As it turns out, leprechauns are actually fairies.  I know – Riley couldn’t believe it either.  Members of the infamous “tinker” family, they are known to be excellent cobblers who earn their gold by making and fixing shoes.  They live deep in the forest in Ireland, preferring to stay out of the way.  They often live in hollowed out trees or logs and go to great lengths to stay out of sight when humans are near.  But they are curious little fellows, and they wonder about us just as we wonder about them.

Here’s the interesting thing:  Leprechauns have a reputation for being tricky, and sometimes they are even described as mean, but they’re not.  Sure, they love to play practical jokes, but they are actually friendly little creatures.  They just don’t like it when humans try to trick them into giving up their pot of gold.

Legend has it that if you happen to encounter a leprechaun, you should hold his gaze and never look away.  When you hold his gaze he has to tell you the location of his gold, but if you look away – even for a second, he will disappear.

But legend also has it that if a leprechaun happens upon a friendly family, he might stay a while.  He is likely to fix a few broken things and might even leave some new shoes for the family.  As long as he knows that you won’t trick him, he will happily blend into the family for a while.

So how do you host a leprechaun?  You begin by making him a cozy place to stay…

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You will need:

  • A small box
  • Green construction paper
  • Green tissue paper
  • Shamrock stickers
  • Flower stickers (leprechauns love flowers, they are even known to eat them)
  • Any other decorations you might see fit
  • Glue
  • Scissors

1. Cut a small door and perhaps a window in your leprechaun house before you begin decorating – leprechauns like to roam around as they wish.  They do not like to be trapped!

2. Cover your house with green construction paper – leprechauns are known to favor green because it helps them blend in among the trees and grass to hide from curious humans.

3. Decorate with shamrocks, flowers, and anything else that you think a leprechaun might find appealing.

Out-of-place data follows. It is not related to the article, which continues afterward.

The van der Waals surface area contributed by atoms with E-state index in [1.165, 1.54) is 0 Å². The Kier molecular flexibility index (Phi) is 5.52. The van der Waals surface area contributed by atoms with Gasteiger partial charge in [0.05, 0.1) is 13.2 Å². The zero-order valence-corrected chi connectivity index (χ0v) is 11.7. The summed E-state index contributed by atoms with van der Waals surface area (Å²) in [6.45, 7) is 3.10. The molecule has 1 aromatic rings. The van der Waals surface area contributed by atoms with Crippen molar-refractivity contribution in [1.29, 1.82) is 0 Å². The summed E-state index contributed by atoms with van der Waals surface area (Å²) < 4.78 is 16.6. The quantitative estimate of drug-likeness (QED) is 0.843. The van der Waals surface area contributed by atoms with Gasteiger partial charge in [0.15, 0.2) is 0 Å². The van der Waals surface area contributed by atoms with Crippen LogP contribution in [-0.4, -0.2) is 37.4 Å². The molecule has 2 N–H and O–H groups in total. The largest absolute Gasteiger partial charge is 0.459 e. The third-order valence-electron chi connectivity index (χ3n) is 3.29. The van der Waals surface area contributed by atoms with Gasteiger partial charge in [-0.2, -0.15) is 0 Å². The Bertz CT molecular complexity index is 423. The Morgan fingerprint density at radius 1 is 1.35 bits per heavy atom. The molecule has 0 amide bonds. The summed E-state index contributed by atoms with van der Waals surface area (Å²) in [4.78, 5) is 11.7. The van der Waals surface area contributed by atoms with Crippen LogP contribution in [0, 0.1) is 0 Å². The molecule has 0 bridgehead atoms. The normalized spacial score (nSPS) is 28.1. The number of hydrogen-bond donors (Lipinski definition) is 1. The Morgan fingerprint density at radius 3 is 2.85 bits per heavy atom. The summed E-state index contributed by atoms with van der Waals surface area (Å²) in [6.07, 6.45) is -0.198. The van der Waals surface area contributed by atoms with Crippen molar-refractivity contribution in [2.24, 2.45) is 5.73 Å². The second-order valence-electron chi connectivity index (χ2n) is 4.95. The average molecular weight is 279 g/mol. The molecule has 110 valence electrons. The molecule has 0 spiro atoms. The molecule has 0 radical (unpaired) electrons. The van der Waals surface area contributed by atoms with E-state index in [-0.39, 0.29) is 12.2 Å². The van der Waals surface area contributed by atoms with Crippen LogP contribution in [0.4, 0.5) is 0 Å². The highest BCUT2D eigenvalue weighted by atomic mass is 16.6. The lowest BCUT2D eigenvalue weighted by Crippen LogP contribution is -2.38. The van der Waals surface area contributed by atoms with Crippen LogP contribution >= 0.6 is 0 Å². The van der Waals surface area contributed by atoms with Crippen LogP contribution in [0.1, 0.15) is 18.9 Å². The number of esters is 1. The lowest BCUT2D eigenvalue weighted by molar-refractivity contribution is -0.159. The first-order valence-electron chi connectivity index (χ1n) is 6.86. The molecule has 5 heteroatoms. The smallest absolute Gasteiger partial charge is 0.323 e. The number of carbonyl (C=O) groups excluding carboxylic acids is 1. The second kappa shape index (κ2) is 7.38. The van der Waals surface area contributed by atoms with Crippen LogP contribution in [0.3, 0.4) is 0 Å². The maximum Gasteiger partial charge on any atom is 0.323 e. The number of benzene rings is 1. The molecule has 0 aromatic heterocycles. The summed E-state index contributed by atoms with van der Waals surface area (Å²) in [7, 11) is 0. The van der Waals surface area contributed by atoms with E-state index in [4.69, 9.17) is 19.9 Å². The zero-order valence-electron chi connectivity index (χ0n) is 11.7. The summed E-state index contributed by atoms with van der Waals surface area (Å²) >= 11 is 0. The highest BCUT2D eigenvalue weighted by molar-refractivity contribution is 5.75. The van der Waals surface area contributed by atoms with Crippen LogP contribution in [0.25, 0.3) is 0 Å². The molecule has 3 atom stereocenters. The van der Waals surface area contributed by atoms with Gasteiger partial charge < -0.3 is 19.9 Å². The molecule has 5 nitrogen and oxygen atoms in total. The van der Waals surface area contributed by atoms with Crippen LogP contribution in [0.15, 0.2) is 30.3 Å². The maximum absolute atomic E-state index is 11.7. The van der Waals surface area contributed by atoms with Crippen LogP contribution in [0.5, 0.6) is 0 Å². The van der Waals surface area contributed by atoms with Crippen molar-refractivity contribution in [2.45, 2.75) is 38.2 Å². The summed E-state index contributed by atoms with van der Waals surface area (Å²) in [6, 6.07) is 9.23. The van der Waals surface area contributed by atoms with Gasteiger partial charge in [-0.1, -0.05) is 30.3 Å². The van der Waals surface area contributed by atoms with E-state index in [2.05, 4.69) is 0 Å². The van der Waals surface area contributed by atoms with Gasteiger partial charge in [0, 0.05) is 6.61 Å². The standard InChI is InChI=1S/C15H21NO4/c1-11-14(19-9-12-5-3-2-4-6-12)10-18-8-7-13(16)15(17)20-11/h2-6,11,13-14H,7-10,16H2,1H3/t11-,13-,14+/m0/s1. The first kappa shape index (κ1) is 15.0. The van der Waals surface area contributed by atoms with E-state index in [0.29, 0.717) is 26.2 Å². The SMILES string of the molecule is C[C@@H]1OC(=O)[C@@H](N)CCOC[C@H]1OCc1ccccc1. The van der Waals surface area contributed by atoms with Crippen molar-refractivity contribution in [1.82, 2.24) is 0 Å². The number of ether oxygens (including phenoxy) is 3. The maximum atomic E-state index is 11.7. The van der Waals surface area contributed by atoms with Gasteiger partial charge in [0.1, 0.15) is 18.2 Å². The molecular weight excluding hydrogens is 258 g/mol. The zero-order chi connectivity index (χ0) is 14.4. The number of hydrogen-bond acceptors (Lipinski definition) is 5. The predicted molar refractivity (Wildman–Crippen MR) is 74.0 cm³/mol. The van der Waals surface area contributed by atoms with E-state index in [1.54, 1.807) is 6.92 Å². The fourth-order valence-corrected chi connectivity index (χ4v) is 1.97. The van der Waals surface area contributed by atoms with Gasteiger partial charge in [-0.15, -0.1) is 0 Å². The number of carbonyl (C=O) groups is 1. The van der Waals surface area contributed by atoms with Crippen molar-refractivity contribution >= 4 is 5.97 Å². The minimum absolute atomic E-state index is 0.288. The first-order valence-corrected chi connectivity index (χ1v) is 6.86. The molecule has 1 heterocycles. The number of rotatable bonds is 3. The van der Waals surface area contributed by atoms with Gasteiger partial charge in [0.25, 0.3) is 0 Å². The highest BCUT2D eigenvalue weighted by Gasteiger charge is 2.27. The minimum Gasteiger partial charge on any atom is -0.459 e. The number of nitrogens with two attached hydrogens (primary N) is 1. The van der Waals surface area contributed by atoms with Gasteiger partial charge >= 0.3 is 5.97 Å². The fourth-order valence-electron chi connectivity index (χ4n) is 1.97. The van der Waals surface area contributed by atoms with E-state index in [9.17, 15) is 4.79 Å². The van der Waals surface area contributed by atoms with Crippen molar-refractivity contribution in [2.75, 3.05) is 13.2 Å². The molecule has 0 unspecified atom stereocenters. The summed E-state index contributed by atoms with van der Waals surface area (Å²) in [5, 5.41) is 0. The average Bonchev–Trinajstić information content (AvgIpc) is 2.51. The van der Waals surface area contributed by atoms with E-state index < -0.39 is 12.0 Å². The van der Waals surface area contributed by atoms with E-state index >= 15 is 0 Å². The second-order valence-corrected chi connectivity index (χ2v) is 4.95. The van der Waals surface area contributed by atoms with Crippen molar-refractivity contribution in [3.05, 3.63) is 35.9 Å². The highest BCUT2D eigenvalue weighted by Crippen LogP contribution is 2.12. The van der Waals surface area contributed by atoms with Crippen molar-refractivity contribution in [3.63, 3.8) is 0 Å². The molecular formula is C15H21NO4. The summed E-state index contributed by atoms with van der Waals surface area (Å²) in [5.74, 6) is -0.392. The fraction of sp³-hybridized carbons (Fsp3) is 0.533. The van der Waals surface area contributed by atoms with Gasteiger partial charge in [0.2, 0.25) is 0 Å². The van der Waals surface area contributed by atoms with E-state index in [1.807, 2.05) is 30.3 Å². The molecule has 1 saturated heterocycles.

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Leend has it that the best way to show a leprechaun that you have a leprechaun-friendly home is to leave out a small bowl of warm milk by the front door before you go to bed.  Leprechauns love warm milk and will make themselves at home if they encounter this friendly gesture.  They also enjoy a diet of fruit and nuts, so you might leave a few snacks as well.

You aren’t likely to see your leprechaun friend, but you will know he was there.  He will probably fix something around the house and he might even leave a coin or another small treat as a token of his appreciation.

For the Love of Books

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Without a doubt, my daughter’s favorite thing to do is read books. While I’d like to take all of the credit for her love of reading I know several things play a part. Being a high school teacher, I’m well aware of both the importance of reading and the growing disdain for books. More often than not, when a student doesn’t like to read, it’s because they never read at home. Literacy is such an important part of life and it’s important to begin teaching these skills at an early age.  Here are a few ways to help your child fall in love with books…

Read to them every single day. Hands down, this is the key to becoming a book lover. When kids have regular access and exposure to books, they are bound to be a reader for life.

Let them see you reading. We all know we should practice what we preach. If we want reading to be a priority in our child’s life, we have to make it a priority in ours. Whether you are reading a novel or a cookbook, point it out to your kiddo.

Take them to the library. It’s pretty hard not to feel like a kid in a candy store when you visit the library. With aisles and aisle of books, your child will be sure to find something he loves. Check with your local library for information about special programs and reading times.

Talk about books. This is something that is great for developing critical thinking skills. Ask your child about the book you last read while you’re in the car or eating dinner. See if they can remember what the book was about, what happened to the main character, etc.

Use books for other things. Sometimes, when we are playing with a book, we’re not actually reading it. Instead, we’re pointing things out, counting, and playing I Spy. “Addie, can you find the clouds?” “How many sheep are on this page?” What color is her shirt?” Etc.

Get into it. The more fun and crazy you are as a reader, the more your kiddo will like reading. Practice reading in different voices, add sound effects, sing part of the book instead, use props to tell the story, turn it into a performance!